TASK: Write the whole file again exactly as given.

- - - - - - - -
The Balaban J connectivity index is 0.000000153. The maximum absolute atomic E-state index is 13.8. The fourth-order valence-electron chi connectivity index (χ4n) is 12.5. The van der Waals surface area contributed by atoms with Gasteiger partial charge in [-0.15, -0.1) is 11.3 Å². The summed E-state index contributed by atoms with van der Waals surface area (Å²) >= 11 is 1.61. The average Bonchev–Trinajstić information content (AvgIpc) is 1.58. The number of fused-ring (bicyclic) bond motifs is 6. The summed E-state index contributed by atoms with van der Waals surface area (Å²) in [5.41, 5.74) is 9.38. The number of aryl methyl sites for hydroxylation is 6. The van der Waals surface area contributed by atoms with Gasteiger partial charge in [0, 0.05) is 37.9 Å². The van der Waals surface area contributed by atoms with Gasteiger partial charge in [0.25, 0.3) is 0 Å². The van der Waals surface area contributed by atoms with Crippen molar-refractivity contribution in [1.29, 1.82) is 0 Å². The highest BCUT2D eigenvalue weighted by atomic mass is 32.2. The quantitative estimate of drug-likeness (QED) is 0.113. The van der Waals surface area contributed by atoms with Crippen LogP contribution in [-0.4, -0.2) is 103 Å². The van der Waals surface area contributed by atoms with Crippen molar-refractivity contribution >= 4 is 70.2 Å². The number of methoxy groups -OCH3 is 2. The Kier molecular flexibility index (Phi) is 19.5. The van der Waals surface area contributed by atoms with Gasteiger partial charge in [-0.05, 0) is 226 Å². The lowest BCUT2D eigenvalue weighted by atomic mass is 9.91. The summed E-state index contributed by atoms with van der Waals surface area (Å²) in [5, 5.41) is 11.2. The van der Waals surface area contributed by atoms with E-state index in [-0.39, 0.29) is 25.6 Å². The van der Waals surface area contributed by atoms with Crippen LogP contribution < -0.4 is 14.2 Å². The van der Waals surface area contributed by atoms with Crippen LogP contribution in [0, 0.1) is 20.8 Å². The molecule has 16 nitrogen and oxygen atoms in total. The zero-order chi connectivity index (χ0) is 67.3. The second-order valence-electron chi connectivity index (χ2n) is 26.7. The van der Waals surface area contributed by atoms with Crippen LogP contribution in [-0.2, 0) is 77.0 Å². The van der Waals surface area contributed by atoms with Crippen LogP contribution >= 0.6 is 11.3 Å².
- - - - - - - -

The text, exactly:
The Balaban J connectivity index is 0.000000153. The maximum absolute atomic E-state index is 13.8. The fourth-order valence-electron chi connectivity index (χ4n) is 12.5. The van der Waals surface area contributed by atoms with Gasteiger partial charge in [-0.15, -0.1) is 11.3 Å². The summed E-state index contributed by atoms with van der Waals surface area (Å²) >= 11 is 1.61. The average Bonchev–Trinajstić information content (AvgIpc) is 1.58. The number of fused-ring (bicyclic) bond motifs is 6. The summed E-state index contributed by atoms with van der Waals surface area (Å²) in [5.41, 5.74) is 9.38. The number of aryl methyl sites for hydroxylation is 6. The van der Waals surface area contributed by atoms with Gasteiger partial charge in [0, 0.05) is 37.9 Å². The van der Waals surface area contributed by atoms with Gasteiger partial charge in [0.25, 0.3) is 0 Å². The van der Waals surface area contributed by atoms with Crippen molar-refractivity contribution in [1.29, 1.82) is 0 Å². The highest BCUT2D eigenvalue weighted by atomic mass is 32.2. The quantitative estimate of drug-likeness (QED) is 0.113. The van der Waals surface area contributed by atoms with Crippen LogP contribution in [-0.4, -0.2) is 103 Å². The van der Waals surface area contributed by atoms with Crippen molar-refractivity contribution >= 4 is 70.2 Å². The number of methoxy groups -OCH3 is 2. The Kier molecular flexibility index (Phi) is 19.5. The van der Waals surface area contributed by atoms with Gasteiger partial charge in [-0.05, 0) is 226 Å². The lowest BCUT2D eigenvalue weighted by atomic mass is 9.91. The summed E-state index contributed by atoms with van der Waals surface area (Å²) in [5, 5.41) is 11.2. The van der Waals surface area contributed by atoms with E-state index in [-0.39, 0.29) is 25.6 Å². The van der Waals surface area contributed by atoms with Crippen LogP contribution < -0.4 is 14.2 Å². The van der Waals surface area contributed by atoms with Crippen LogP contribution in [0, 0.1) is 20.8 Å². The molecule has 16 nitrogen and oxygen atoms in total. The zero-order chi connectivity index (χ0) is 67.3. The second-order valence-electron chi connectivity index (χ2n) is 26.7. The van der Waals surface area contributed by atoms with Crippen LogP contribution in [-0.2, 0) is 77.0 Å². The van der Waals surface area contributed by atoms with Crippen LogP contribution >= 0.6 is 11.3 Å².